While the federal American Recovery and Reinvestment Act (ARRA), passed at the beginning of 2009, provided a welcome fiscal boost that helped end the recession by June of 2009, the ARRA stopped boosting recovery by the beginning of 2011. Since then, federal spending has been cut back enough that a de facto anti-stimulus act even larger than the ARRA has essentially been in effect since 2012.
Figure A compares spending at all levels of government over the current recovery relative to previous recoveries. The recovery since the Great Recession is a clear outlier, despite the fact that the preceding recession was deeper and longer than any other previous recession, meaning that the economy needed a fiscal boost, not contraction.
Fiscal austerity explains why recovery has been so long in coming: Change in per capita government spending over last four business cycles
Notes: For total government spending, government consumption and investment expenditures are deflated with the NIPA price deflator. Government transfer payments are deflated with the price deflator for personal consumption expenditures. This figure includes state and local government spending.
Source: Reprinted from Josh Bivens, Why is Recovery Taking So Long—and Who’s to Blame?, Economic Policy Institute report, August 11, 2016. EPI analysis of data from Tables 1.1.4, 3.1, and 3.9.4 from the National Income and Product Accounts (NIPA) of the Bureau of Economic Analysis (BEA)
These data on fiscal contraction should make something very clear: the Federal Reserve has been far more active in trying to engineer a complete recovery from the Great Recession than its fiscal policymaking counterparts. These fiscal policymakers have actually put roadblock after roadblock in the way of recovery with this spending austerity and with other actions that we note below.
Because the federal government can run deficits for sustained periods with little economic harm, it is more able to sustain or increase spending during periods of economic weakness (including spending on grants to state and local governments) than are state and local counterparts. This means that federal policymakers bear more of the blame for the decision to embrace austerity than their peers in states. And at the federal level, it clearly was not the Obama administration that championed austerity. We may wish that administration officials had been better anti-austerity champions, but it was clearly Republicans in Congress who drove the sharp spending austerity highlighted in Figure A.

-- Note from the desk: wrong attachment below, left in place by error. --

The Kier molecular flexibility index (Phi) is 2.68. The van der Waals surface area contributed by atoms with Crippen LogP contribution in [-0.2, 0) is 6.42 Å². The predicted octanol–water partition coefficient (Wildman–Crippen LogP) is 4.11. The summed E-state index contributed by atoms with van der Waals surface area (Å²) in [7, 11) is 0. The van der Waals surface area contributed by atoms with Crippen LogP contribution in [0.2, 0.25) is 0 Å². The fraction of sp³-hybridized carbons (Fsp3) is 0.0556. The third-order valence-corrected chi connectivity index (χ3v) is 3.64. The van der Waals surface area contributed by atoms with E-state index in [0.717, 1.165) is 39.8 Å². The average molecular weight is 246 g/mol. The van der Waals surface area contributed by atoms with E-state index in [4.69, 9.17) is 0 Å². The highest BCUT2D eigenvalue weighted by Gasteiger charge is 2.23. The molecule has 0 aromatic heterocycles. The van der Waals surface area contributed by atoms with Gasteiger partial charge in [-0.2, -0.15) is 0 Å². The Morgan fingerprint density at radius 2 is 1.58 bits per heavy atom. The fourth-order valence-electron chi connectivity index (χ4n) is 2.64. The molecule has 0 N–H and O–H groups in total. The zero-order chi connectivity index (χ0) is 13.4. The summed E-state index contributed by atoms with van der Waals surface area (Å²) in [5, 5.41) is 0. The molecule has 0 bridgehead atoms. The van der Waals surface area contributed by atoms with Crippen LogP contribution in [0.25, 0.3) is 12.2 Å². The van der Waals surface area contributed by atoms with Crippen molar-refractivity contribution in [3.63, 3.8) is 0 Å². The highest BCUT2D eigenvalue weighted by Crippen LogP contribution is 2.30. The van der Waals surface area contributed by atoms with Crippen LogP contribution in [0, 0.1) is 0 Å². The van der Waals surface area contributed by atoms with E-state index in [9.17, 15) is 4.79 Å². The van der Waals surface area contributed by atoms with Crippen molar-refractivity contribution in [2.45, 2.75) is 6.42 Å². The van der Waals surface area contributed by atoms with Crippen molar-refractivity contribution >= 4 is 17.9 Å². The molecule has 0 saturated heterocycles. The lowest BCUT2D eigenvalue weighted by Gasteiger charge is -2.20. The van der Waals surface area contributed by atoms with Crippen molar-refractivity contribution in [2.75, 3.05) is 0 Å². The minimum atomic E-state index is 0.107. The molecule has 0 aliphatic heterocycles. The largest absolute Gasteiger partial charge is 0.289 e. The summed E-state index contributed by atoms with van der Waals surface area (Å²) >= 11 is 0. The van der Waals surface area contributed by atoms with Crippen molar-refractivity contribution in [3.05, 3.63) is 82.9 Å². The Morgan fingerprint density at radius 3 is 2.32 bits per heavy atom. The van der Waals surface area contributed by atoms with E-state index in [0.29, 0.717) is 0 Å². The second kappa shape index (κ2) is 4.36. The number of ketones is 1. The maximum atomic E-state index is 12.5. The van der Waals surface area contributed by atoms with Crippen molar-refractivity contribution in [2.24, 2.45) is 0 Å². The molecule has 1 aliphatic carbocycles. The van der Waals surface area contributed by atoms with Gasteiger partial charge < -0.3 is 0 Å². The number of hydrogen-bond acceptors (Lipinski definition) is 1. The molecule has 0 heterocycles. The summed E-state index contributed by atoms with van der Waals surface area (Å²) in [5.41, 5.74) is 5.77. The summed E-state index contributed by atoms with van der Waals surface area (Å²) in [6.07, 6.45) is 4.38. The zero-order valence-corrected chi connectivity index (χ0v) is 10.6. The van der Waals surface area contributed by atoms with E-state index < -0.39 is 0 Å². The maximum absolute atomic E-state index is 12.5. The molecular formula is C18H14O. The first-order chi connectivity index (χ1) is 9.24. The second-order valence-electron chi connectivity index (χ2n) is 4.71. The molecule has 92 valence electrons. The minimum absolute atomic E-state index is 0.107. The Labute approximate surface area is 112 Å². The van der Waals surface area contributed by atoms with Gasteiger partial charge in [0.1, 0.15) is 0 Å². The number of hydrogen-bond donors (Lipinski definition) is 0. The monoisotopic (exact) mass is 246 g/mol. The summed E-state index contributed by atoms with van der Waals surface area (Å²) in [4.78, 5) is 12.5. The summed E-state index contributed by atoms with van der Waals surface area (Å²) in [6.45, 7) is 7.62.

However, putting the proper blame on congressional Republicans does not let state and local governments entirely off the hook. While state governments are generally bound by law to balance annual budgets, they can choose whether to balance budgets with tax increases or spending cuts. By and large over the past nine years they have chosen to rely far too heavily on spending cuts, despite the clear economic evidence that spending cuts do far more damage to growth in the short run than do tax increases.10
As an aside, the fact that some of the same federal lawmakers who have enthusiastically backed this damaging fiscal austerity also routinely criticize the Fed for failing to generate a more robust recovery is striking.
Finally, we should also note that some of the potential effectiveness of the Fed’s actions was blunted by executive branch failures as well. As noted earlier, one of the ways interest rate reductions can spur household spending is by enabling homeowners to refinance their mortgages. However, if a homeowner’s outstanding mortgage is larger than the current value of the home (i.e., if the homeowner is “underwater”), then refinancing is generally not possible. The federal housing agencies could have relaxed this policy during the crisis: in 2008, newly nationalized Fannie Mae and Freddie Mac held $5 trillion in mortgages that they could have allowed refinancing on. Yet the head of the Federal Housing Finance Agency, Ed DeMarco, refused to move on this front.11
If Congress and key actors in the executive branch had been as consistently determined as the Federal Reserve was to engineer a rapid recovery from the Great Recession, tens of millions of American families would have had a much easier decade.
By resisting calls to remove support, the Fed helped sustain recovery
By the time Janet Yellen became Fed chair, the Fed was no longer buying new long-term assets under the LSAP program. The Fed was, however, continuing to reinvest the proceeds from earlier investments to keep the natural “rolloff” of maturing assets from running down the Fed’s stock. If they had not made these reinvestments, the stock of assets held by the Fed would have dwindled quickly, and the Fed’s support for economic recovery would have rapidly been undone. The Fed also held its target short-term interest rate (the federal funds rate) at essentially zero.